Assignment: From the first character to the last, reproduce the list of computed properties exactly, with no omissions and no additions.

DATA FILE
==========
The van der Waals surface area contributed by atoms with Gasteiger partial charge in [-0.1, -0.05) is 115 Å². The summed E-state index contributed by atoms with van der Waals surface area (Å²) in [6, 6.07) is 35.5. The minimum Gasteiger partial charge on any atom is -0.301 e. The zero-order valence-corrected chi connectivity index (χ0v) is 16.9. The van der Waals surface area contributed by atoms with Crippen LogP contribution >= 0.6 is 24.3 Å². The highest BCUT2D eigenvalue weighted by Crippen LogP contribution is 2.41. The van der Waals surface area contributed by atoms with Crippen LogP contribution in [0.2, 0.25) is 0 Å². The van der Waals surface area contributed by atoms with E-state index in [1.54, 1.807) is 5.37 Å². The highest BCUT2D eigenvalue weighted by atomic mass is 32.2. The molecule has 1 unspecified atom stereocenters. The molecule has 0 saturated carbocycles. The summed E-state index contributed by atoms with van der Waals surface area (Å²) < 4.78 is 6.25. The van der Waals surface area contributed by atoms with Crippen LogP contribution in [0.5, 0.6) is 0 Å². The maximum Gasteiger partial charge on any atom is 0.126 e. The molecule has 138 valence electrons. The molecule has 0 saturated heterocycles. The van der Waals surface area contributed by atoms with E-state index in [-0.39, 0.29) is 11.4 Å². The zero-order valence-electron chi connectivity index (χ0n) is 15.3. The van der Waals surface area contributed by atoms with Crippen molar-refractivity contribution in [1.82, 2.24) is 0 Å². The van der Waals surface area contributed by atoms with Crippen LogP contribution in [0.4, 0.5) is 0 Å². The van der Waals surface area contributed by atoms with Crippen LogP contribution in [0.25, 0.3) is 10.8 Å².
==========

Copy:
The van der Waals surface area contributed by atoms with Gasteiger partial charge in [-0.1, -0.05) is 115 Å². The summed E-state index contributed by atoms with van der Waals surface area (Å²) in [6, 6.07) is 35.5. The minimum Gasteiger partial charge on any atom is -0.301 e. The zero-order valence-corrected chi connectivity index (χ0v) is 16.9. The van der Waals surface area contributed by atoms with Crippen LogP contribution >= 0.6 is 24.3 Å². The highest BCUT2D eigenvalue weighted by Crippen LogP contribution is 2.41. The van der Waals surface area contributed by atoms with Crippen LogP contribution in [0.2, 0.25) is 0 Å². The van der Waals surface area contributed by atoms with E-state index in [1.54, 1.807) is 5.37 Å². The highest BCUT2D eigenvalue weighted by atomic mass is 32.2. The molecule has 1 unspecified atom stereocenters. The molecule has 0 saturated carbocycles. The summed E-state index contributed by atoms with van der Waals surface area (Å²) < 4.78 is 6.25. The van der Waals surface area contributed by atoms with Crippen LogP contribution in [0.5, 0.6) is 0 Å². The maximum Gasteiger partial charge on any atom is 0.126 e. The molecule has 138 valence electrons. The molecule has 0 saturated heterocycles. The van der Waals surface area contributed by atoms with E-state index in [-0.39, 0.29) is 11.4 Å². The zero-order valence-electron chi connectivity index (χ0n) is 15.3. The van der Waals surface area contributed by atoms with Crippen molar-refractivity contribution in [1.82, 2.24) is 0 Å². The van der Waals surface area contributed by atoms with Crippen LogP contribution in [0.4, 0.5) is 0 Å². The van der Waals surface area contributed by atoms with Crippen LogP contribution in [0.25, 0.3) is 10.8 Å².